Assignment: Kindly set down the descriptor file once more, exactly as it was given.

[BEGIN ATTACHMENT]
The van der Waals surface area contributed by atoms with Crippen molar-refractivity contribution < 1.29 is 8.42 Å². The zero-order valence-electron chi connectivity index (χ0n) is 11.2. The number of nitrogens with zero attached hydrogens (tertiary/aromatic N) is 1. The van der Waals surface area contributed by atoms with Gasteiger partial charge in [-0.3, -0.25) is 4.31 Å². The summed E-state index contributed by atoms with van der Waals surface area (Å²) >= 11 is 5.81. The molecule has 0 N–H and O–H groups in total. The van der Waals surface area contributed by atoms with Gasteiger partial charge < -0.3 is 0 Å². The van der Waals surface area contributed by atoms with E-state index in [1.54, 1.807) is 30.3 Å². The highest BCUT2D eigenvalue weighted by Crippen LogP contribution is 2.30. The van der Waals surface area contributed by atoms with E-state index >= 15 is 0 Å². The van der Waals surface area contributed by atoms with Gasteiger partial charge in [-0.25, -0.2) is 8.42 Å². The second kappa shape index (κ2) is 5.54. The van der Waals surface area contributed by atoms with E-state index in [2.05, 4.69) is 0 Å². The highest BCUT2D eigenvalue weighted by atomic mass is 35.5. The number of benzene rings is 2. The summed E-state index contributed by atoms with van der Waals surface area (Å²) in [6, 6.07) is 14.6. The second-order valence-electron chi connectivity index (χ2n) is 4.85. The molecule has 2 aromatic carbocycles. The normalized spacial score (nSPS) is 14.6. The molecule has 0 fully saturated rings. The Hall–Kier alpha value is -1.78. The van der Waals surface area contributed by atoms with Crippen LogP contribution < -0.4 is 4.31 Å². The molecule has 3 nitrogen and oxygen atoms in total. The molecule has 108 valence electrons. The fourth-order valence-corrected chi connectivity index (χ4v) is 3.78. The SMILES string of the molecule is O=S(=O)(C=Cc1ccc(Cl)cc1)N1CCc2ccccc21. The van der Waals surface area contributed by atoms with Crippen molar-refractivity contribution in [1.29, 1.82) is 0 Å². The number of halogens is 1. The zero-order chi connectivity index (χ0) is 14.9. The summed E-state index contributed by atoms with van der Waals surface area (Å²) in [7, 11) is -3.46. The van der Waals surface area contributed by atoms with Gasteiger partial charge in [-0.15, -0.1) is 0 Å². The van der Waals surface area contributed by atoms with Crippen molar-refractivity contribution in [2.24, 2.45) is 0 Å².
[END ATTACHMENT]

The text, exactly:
The van der Waals surface area contributed by atoms with Crippen molar-refractivity contribution < 1.29 is 8.42 Å². The zero-order valence-electron chi connectivity index (χ0n) is 11.2. The number of nitrogens with zero attached hydrogens (tertiary/aromatic N) is 1. The van der Waals surface area contributed by atoms with Gasteiger partial charge in [-0.3, -0.25) is 4.31 Å². The summed E-state index contributed by atoms with van der Waals surface area (Å²) >= 11 is 5.81. The molecule has 0 N–H and O–H groups in total. The van der Waals surface area contributed by atoms with Gasteiger partial charge < -0.3 is 0 Å². The van der Waals surface area contributed by atoms with E-state index in [1.54, 1.807) is 30.3 Å². The highest BCUT2D eigenvalue weighted by Crippen LogP contribution is 2.30. The van der Waals surface area contributed by atoms with E-state index >= 15 is 0 Å². The van der Waals surface area contributed by atoms with Gasteiger partial charge in [-0.25, -0.2) is 8.42 Å². The second kappa shape index (κ2) is 5.54. The van der Waals surface area contributed by atoms with E-state index in [2.05, 4.69) is 0 Å². The highest BCUT2D eigenvalue weighted by atomic mass is 35.5. The number of benzene rings is 2. The summed E-state index contributed by atoms with van der Waals surface area (Å²) in [6, 6.07) is 14.6. The second-order valence-electron chi connectivity index (χ2n) is 4.85. The molecule has 2 aromatic carbocycles. The normalized spacial score (nSPS) is 14.6. The molecule has 0 fully saturated rings. The Hall–Kier alpha value is -1.78. The van der Waals surface area contributed by atoms with Crippen LogP contribution < -0.4 is 4.31 Å². The molecule has 3 nitrogen and oxygen atoms in total. The molecule has 108 valence electrons. The fourth-order valence-corrected chi connectivity index (χ4v) is 3.78. The SMILES string of the molecule is O=S(=O)(C=Cc1ccc(Cl)cc1)N1CCc2ccccc21. The van der Waals surface area contributed by atoms with Crippen molar-refractivity contribution in [1.29, 1.82) is 0 Å². The number of halogens is 1. The zero-order chi connectivity index (χ0) is 14.9. The summed E-state index contributed by atoms with van der Waals surface area (Å²) in [7, 11) is -3.46. The van der Waals surface area contributed by atoms with Gasteiger partial charge in [-0.15, -0.1) is 0 Å². The van der Waals surface area contributed by atoms with Crippen molar-refractivity contribution in [2.24, 2.45) is 0 Å².